The place, where it was initially called is our createElementWithValidation function, so click on the react.development.js:2240 to see the actual code.

trace warning

It becomes clear from this code snippet, that our first assumption is near the truth. createElementWithValidation checks whether provided type is valid and if not throws different warnings, based on what exactly is wrong with provided type.

Sidenote: You may ask, why is there such weird statement in the code?

  error('React.createElement: type is invalid...')
Enter fullscreen mode Exit fullscreen mode

Simply put, it's a block statement, but without if condition.
if statement was stripped out by webpack, because it's a development build, thus all warnings and errors must show up.
This topic is a bit out of scope of the article, for more info check out my Twitter thread.

Now let's remove the error and observe what else happens inside this function.

function createElementWithValidation(type, props, children) {
  var validType = isValidElementType(type);

  // We warn in this case but don't throw. We expect the element creation to
  // succeed and there will likely be errors in render.
  if (!validType) {
    // warnings, but no returns!
Enter fullscreen mode Exit fullscreen mode

The first interesting bit here is how error handling is implemented, there is even a comment about it right after the validType variable.
React developers don't throw an exception in case the type is invalid, instead, they proceed but expect some errors in the render.
We know that render in React is handled by renderers, in our casereact-dom.
So from this, we can assume, that there are some validations regarding React components and appropriate warnings inside react-dom itself.

Sidenote: It's an interesting assumption because it implies, that output of the react package is not valid all the time and renderers need to validate, what they get from it on its own.
We'll definitely test this assumption in one of the next articles.

Let's continue with the function. After the initial check, it calls the more general-purpose createElement function.

var element = createElement.apply(this, arguments);
Enter fullscreen mode Exit fullscreen mode

So, this fact probably indicates, that there is a single createElement function, which actually creates the element. And createElementWithValidation and createElementProd are only wrappers, that add some extra functionality.
We'll test this assumption after we are done with current observations.

Here we see the check against null with type coercion and the useful comment.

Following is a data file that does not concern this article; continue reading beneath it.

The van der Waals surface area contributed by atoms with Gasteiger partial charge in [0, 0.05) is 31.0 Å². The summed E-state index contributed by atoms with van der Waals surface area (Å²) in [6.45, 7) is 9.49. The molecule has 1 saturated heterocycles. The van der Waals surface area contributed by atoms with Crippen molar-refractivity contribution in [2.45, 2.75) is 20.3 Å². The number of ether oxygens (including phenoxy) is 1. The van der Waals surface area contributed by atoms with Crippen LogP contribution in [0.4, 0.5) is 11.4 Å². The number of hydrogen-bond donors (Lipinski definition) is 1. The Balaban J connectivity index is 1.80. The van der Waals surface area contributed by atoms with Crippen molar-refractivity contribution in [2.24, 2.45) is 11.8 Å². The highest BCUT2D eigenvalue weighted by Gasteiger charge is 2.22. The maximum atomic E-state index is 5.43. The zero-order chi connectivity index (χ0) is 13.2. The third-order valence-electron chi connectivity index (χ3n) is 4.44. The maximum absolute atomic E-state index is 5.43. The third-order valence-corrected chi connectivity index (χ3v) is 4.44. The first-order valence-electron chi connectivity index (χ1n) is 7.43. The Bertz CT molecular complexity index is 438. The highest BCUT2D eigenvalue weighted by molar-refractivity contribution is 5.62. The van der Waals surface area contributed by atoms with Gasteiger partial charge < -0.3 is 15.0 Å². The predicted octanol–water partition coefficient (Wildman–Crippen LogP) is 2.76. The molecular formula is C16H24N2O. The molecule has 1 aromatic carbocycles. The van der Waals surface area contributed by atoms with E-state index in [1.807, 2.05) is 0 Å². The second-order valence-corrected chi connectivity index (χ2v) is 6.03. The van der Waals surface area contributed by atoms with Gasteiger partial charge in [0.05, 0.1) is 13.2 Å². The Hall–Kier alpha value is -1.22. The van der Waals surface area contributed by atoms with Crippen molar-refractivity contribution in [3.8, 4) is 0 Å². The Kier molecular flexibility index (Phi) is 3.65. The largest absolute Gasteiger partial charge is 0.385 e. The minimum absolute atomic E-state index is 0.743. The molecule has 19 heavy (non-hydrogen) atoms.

// The result can be nullish if a mock or a custom function is used.
// TODO: Drop this when these are no longer allowed as the type argument.
if (element == null) {
  return element;
Enter fullscreen mode Exit fullscreen mode

This snippet shows, that element can be null or even undefined if "a mock or a custom function" is used.
It's hard to say for sure now, how custom function can be used here, because createElementis hardcoded, but we definitely will figure it out later.

Sidenote: Right now I can't fully understand what's the TODO part means. My initial guess is, that this check could be removed, whenever null or undefined won't be allowed as a value of the element.
If you have a better idea of what it means, write it in the comments section! I would be grateful.

Next thing is a validation of child keys.

// Skip key warning if the type isn't valid since our key validation logic
// doesn't expect a non-string/function type and can throw confusing errors.
// We don't want exception behavior to differ between dev and prod.
// (Rendering will throw with a helpful message and as soon as the type is
// fixed, the key warnings will appear.)
if (validType) {
  for (var i = 2; i < arguments.length; i++) {
    validateChildKeys(arguments[i], type);
Enter fullscreen mode Exit fullscreen mode

From the actual snippet, we can conclude, that key validation only happens, if the initially provided element's type was valid. From the first two sentences of the comment it becomes more obvious what's the reason behind such behavior. validateChildKey doesn't expect a non-string/function type and as a result can throw confusing errors, that would differ from the production version.